Back on family property in the Bay Area I have a Unique, an unnamed variety that's got to be at least 20 years old now, and I'm hoping to get some New Zealand varieties in this spring.

Tropicaltoba

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How was the fruit from unique? Do you think itís self fertile.

CeeJey

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Dunno yet, that one is relatively new, a replacement for another that got sick. I'm guessing it'll fruit this year or next though. I'm not sure yet that I'll be able to tell if it's more self-fertile than the other "self-fertile" varieties since the neighbors there have a mature plant that flowered around the same time last year.

Jack, Nipomo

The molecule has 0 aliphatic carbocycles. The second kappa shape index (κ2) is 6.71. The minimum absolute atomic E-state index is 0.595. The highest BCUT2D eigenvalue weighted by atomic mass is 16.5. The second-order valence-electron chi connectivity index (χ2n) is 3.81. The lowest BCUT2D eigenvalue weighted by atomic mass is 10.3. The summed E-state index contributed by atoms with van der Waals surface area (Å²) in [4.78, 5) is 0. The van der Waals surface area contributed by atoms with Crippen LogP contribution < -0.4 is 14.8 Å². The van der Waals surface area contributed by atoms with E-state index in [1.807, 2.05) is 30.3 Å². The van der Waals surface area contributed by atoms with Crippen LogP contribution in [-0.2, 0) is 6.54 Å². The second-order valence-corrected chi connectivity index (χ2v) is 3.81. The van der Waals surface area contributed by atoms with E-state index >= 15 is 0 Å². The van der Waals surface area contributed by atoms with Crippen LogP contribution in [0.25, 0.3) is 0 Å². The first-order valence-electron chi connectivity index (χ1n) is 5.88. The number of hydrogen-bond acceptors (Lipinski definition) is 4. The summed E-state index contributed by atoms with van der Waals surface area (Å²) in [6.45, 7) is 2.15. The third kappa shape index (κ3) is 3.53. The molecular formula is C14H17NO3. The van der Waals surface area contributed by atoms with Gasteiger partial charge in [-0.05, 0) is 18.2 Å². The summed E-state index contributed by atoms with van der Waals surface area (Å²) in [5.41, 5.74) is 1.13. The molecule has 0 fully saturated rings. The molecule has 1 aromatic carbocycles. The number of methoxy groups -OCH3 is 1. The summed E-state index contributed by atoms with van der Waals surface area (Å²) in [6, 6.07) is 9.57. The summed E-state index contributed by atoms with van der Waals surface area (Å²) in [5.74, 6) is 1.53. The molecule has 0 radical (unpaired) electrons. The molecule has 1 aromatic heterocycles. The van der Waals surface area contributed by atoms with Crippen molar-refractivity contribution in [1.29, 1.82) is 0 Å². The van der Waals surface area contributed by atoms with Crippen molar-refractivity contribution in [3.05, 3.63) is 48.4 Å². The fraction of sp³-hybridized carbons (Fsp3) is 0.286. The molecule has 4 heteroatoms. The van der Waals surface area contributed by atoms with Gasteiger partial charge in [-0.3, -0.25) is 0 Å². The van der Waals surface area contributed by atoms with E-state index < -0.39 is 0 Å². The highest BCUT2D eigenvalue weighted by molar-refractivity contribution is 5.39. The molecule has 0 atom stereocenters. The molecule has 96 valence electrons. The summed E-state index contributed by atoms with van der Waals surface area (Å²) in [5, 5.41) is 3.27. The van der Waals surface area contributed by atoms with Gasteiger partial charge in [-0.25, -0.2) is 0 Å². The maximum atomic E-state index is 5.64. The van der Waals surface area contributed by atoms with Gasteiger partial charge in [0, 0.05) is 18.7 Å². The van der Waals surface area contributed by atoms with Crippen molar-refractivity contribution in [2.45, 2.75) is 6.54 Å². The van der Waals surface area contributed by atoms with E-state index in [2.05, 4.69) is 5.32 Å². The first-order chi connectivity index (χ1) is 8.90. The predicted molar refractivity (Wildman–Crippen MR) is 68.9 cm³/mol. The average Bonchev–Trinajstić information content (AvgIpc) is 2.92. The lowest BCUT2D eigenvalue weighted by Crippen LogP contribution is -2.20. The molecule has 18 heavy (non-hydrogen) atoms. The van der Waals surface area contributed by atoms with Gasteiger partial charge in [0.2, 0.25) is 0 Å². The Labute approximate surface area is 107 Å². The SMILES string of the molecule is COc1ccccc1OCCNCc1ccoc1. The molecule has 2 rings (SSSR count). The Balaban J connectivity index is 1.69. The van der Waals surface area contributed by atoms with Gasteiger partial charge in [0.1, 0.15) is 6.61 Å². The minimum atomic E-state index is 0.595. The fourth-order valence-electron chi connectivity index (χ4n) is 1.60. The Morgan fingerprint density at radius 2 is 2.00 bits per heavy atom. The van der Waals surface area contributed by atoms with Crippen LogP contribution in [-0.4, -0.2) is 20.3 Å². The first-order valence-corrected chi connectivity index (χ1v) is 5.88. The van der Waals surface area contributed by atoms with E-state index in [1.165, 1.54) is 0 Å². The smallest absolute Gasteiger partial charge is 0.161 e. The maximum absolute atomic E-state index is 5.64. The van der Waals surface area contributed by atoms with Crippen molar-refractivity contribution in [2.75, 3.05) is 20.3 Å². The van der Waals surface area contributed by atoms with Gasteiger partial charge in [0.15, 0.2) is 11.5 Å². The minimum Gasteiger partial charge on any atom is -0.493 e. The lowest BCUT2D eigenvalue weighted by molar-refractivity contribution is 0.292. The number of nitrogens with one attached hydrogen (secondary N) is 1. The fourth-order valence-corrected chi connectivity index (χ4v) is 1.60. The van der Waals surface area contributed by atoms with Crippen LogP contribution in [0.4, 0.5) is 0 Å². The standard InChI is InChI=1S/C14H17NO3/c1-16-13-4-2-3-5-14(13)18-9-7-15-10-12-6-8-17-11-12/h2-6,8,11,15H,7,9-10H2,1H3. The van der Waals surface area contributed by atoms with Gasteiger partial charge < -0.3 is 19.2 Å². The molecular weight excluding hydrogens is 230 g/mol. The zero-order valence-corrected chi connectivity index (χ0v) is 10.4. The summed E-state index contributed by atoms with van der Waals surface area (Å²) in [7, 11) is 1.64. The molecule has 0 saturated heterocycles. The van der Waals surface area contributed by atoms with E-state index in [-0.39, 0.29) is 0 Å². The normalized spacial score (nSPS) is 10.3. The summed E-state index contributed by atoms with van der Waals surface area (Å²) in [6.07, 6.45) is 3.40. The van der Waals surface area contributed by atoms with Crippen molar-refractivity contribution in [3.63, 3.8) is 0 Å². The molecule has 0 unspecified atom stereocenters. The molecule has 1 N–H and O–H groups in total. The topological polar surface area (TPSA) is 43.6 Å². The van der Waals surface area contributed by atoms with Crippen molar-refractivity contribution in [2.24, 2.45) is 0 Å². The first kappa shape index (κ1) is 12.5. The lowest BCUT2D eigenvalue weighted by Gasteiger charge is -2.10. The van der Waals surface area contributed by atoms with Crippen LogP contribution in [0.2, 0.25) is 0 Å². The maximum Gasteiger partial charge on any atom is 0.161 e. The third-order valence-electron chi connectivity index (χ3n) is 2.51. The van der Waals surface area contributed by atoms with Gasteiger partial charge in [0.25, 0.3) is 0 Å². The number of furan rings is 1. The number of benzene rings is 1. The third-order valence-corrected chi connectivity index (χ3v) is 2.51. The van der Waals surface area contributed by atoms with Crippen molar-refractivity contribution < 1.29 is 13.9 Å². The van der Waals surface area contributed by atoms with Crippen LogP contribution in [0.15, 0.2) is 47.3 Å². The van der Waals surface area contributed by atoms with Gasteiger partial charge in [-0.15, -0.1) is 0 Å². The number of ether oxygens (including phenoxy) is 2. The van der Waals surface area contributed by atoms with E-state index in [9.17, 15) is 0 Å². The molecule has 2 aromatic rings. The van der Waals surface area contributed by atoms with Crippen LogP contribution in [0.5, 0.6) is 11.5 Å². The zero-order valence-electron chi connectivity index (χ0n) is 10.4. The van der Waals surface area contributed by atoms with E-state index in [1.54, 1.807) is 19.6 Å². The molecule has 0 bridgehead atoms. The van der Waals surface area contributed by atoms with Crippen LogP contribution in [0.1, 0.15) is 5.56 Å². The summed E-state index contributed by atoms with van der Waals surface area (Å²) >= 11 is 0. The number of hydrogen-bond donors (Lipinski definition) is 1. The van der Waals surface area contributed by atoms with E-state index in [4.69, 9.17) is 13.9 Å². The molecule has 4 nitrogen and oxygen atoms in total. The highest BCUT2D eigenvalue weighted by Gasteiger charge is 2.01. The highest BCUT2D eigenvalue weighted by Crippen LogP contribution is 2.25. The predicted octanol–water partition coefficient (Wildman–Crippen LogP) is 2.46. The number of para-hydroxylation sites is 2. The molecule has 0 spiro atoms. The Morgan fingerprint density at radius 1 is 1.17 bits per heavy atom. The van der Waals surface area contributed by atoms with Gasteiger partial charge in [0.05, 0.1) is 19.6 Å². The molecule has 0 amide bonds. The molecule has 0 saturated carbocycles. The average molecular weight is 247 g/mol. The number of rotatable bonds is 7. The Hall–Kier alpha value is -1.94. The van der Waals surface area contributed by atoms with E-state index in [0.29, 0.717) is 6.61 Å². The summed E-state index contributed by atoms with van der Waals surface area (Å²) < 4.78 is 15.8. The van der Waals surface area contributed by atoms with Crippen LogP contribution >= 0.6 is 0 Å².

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I live in a relative cooler climate in Central Coast of CA.  low 40's to low 80s, with a few extremes.  See https://feijoarecipes.wordpress.com/2017/11/19/frank-serpa-fremonts-feijoa-king/ about an early Feijoa pioneer in CA.  I have 4 of Frank Serpa's cultivars along with some other selections (from others) and New Zealand's Triumph and Mammoth ones.  The Edenvale Late, Improved Cooledge, and other Edenvale are surpassed by the New Zealand varieties in both size, production, and taste.  Unfortunately, over the years, the Edenvale varieties have had to survive shade and competition from some huge avocado trees.  Mammoth and Triumph are well established (6ftX6ft) and taken care of with no competition.  The Edenvale group are being eaten by avocado roots and debris so it is an unfair competition.  I was introduced to CRFG many years ago by a friend, John Moore, who really knew his Feijoas, connected me with Serpa, and even selected one (Moore) for outstanding characteristics.  He told me there was a red one he encountered.  I would suggest there are some excellent Feijoas out there like New Zealand selections and worth finding them.